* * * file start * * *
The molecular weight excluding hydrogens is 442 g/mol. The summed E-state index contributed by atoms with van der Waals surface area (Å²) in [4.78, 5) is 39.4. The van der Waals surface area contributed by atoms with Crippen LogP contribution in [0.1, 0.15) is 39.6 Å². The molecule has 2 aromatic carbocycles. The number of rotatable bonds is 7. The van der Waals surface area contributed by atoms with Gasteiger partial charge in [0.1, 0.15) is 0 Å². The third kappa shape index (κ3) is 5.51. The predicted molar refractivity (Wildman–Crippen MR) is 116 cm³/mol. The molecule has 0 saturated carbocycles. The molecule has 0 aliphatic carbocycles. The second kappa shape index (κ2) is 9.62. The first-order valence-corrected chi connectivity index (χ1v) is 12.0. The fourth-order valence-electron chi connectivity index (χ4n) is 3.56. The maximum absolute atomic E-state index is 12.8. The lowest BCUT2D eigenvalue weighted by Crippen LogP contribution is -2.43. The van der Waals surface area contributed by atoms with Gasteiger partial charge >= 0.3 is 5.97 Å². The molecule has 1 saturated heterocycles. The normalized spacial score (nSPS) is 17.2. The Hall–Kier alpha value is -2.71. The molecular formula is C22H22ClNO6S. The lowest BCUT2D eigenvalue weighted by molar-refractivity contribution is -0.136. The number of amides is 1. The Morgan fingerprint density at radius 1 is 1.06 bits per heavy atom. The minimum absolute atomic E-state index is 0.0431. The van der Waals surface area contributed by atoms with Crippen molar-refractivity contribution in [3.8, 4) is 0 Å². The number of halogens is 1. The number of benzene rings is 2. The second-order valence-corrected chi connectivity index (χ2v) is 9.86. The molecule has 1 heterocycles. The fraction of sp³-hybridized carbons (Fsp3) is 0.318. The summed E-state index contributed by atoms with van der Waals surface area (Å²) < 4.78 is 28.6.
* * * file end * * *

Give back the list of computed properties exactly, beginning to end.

The molecular weight excluding hydrogens is 442 g/mol. The summed E-state index contributed by atoms with van der Waals surface area (Å²) in [4.78, 5) is 39.4. The van der Waals surface area contributed by atoms with Crippen LogP contribution in [0.1, 0.15) is 39.6 Å². The molecule has 2 aromatic carbocycles. The number of rotatable bonds is 7. The van der Waals surface area contributed by atoms with Gasteiger partial charge in [0.1, 0.15) is 0 Å². The third kappa shape index (κ3) is 5.51. The predicted molar refractivity (Wildman–Crippen MR) is 116 cm³/mol. The molecule has 0 saturated carbocycles. The molecule has 0 aliphatic carbocycles. The second kappa shape index (κ2) is 9.62. The first-order valence-corrected chi connectivity index (χ1v) is 12.0. The fourth-order valence-electron chi connectivity index (χ4n) is 3.56. The maximum absolute atomic E-state index is 12.8. The lowest BCUT2D eigenvalue weighted by Crippen LogP contribution is -2.43. The van der Waals surface area contributed by atoms with Gasteiger partial charge >= 0.3 is 5.97 Å². The molecule has 1 saturated heterocycles. The normalized spacial score (nSPS) is 17.2. The Hall–Kier alpha value is -2.71. The molecular formula is C22H22ClNO6S. The lowest BCUT2D eigenvalue weighted by molar-refractivity contribution is -0.136. The number of amides is 1. The Morgan fingerprint density at radius 1 is 1.06 bits per heavy atom. The minimum absolute atomic E-state index is 0.0431. The van der Waals surface area contributed by atoms with Crippen molar-refractivity contribution in [3.8, 4) is 0 Å². The number of halogens is 1. The number of benzene rings is 2. The second-order valence-corrected chi connectivity index (χ2v) is 9.86. The molecule has 1 heterocycles. The fraction of sp³-hybridized carbons (Fsp3) is 0.318. The summed E-state index contributed by atoms with van der Waals surface area (Å²) < 4.78 is 28.6.